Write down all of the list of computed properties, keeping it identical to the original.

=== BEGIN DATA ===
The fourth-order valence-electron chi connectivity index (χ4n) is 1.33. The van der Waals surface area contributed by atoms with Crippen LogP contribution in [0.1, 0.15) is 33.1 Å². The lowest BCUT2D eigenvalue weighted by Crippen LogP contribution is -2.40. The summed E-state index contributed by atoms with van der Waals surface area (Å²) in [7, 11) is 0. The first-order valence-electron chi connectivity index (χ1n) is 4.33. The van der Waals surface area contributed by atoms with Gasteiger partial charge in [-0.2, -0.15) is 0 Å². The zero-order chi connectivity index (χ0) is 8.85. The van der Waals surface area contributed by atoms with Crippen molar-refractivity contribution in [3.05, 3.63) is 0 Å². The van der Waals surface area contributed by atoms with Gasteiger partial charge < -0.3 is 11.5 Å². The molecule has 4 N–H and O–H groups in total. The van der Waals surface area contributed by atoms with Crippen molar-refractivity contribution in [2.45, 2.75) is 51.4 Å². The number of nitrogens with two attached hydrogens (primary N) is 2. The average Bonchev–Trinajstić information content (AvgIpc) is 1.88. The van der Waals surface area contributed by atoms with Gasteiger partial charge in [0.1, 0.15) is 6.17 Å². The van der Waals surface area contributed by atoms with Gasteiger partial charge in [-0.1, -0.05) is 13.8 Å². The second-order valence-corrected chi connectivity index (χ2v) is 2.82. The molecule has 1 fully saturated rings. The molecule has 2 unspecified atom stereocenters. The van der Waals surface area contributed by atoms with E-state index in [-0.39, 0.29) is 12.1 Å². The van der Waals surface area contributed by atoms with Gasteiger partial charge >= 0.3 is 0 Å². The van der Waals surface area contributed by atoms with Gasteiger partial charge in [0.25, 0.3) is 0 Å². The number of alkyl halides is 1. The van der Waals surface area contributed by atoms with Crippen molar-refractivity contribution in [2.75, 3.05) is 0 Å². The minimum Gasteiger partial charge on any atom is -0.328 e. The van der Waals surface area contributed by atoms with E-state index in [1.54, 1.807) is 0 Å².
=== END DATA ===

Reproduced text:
The fourth-order valence-electron chi connectivity index (χ4n) is 1.33. The van der Waals surface area contributed by atoms with Crippen LogP contribution in [0.1, 0.15) is 33.1 Å². The lowest BCUT2D eigenvalue weighted by Crippen LogP contribution is -2.40. The summed E-state index contributed by atoms with van der Waals surface area (Å²) in [7, 11) is 0. The first-order valence-electron chi connectivity index (χ1n) is 4.33. The van der Waals surface area contributed by atoms with Gasteiger partial charge in [-0.2, -0.15) is 0 Å². The zero-order chi connectivity index (χ0) is 8.85. The van der Waals surface area contributed by atoms with Crippen molar-refractivity contribution in [3.05, 3.63) is 0 Å². The van der Waals surface area contributed by atoms with Gasteiger partial charge < -0.3 is 11.5 Å². The molecule has 4 N–H and O–H groups in total. The van der Waals surface area contributed by atoms with Crippen molar-refractivity contribution in [2.45, 2.75) is 51.4 Å². The number of nitrogens with two attached hydrogens (primary N) is 2. The average Bonchev–Trinajstić information content (AvgIpc) is 1.88. The van der Waals surface area contributed by atoms with Gasteiger partial charge in [0.1, 0.15) is 6.17 Å². The van der Waals surface area contributed by atoms with Gasteiger partial charge in [-0.1, -0.05) is 13.8 Å². The second-order valence-corrected chi connectivity index (χ2v) is 2.82. The molecule has 1 fully saturated rings. The molecule has 2 unspecified atom stereocenters. The van der Waals surface area contributed by atoms with E-state index in [-0.39, 0.29) is 12.1 Å². The van der Waals surface area contributed by atoms with Gasteiger partial charge >= 0.3 is 0 Å². The van der Waals surface area contributed by atoms with Gasteiger partial charge in [0.25, 0.3) is 0 Å². The number of alkyl halides is 1. The van der Waals surface area contributed by atoms with Crippen molar-refractivity contribution in [2.75, 3.05) is 0 Å². The minimum Gasteiger partial charge on any atom is -0.328 e. The van der Waals surface area contributed by atoms with E-state index in [1.54, 1.807) is 0 Å².